NORTH CENTER — Despite protests from alumni, Gordon Tech College Prep officials announced Wednesday the high school's name will officially change this summer to DePaul College Prep.
The decision came after the school's board of directors voted Tuesday to change the name as part of an effort to rebrand the North Side high school.
To address some complaints from alums, the board decided to maintain the school's mascot, a ram, and keep orange as a school color, although the board also said it will consider adding another color.
The board also voted to establish a "Fr. Francis Gordon Endowed Scholarship Fund" for family members of Gordon Tech alumni as well as create a committee to "maintain the heritage of Gordon Tech at the school," officials said in a statement.
The school is named after the Rev. Francis Gordon, a Resurrectionist priest who was active in Chicago's Polish community. He died in 1928. Officials at Gordon, opened in 1952, said the school grounds will be named the Fr. Gordon campus.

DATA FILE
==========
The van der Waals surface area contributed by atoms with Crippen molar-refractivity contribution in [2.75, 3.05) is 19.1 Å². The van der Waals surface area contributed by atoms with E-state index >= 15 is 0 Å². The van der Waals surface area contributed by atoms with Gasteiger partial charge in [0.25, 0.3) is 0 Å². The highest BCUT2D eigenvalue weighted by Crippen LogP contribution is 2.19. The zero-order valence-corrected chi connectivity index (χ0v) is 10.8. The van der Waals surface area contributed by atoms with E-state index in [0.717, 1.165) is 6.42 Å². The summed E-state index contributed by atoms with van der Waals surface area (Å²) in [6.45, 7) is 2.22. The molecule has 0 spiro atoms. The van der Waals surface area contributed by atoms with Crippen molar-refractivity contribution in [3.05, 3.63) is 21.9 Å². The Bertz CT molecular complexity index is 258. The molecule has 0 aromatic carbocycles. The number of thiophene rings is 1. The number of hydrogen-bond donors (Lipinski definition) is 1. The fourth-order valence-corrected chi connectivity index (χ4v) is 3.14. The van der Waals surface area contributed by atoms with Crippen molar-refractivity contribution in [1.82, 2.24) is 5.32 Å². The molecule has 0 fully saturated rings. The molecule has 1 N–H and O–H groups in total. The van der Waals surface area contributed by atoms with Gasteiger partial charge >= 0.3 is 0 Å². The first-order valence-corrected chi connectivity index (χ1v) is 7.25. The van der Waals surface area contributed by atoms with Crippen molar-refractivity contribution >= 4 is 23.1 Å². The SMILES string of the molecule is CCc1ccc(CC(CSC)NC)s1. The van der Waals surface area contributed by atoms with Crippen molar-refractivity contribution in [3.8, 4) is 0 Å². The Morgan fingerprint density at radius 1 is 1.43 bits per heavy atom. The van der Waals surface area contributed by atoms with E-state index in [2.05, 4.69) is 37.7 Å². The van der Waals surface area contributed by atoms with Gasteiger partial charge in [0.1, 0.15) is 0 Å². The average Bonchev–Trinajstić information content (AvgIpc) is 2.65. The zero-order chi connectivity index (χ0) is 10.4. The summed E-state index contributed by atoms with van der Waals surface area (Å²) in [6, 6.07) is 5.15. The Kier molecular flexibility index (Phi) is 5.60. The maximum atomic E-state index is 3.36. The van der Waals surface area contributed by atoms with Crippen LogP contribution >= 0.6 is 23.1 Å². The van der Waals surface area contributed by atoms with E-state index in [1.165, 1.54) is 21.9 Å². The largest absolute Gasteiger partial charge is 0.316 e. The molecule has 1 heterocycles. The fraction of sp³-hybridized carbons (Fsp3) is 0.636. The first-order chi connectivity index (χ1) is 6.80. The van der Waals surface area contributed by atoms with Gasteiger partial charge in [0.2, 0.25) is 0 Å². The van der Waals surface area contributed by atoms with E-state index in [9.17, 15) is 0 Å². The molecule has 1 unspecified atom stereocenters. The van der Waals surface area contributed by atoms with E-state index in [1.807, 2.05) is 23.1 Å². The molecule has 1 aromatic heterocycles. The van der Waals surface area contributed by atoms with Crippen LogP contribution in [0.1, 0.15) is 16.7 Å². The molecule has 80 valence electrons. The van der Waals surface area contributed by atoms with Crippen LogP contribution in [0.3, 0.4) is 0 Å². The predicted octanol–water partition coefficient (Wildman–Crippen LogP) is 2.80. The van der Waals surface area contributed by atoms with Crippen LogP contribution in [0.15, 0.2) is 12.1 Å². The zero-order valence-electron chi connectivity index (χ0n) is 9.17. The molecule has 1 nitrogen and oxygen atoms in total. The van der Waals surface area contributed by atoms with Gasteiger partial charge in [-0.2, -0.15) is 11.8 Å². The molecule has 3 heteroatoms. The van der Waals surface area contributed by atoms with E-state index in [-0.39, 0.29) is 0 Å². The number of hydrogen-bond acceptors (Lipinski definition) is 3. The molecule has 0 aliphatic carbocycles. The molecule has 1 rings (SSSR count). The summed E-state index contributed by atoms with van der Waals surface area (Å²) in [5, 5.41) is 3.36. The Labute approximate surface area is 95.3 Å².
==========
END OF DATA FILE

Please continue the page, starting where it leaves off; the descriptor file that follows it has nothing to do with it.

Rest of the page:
The new name reflects a partnership between Gordon Tech and DePaul University, which was announced in 2012. Officials said DePaul has helped the high school develop a facilities plan and assisted the school's push to add an International Baccalaureate program.
In supporting the name switch, board members have cited recent surveys that found parents consider Gordon Tech to be below the city's selective enrollment high schools and private schools.
School officials have said Gordon Prep has seen declining enrollment as enrollment at surrounding elementary feeder schools has risen 220 percent in the past 10 years. As of January, 540 students attend Gordon Prep.
Enrollment had dipped to as low as 395 students in 2010, down from as many as 2,000 students during the 1980s.
Some disappointed alumni said the decision to change the school's name was a done deal long before Wednesday's announcement.
Mark Scibor, who graduated from Gordon Tech in 1992, has opposed and was disappointed by the name change.
"Nobody should feel good about this," Scibor said. "They took the school from us."
Scibor said DePaul now has its name on a "good, growing school ... without paying for it."
"They can end this 'academic partnership' at anytime and walk away," Scibor said.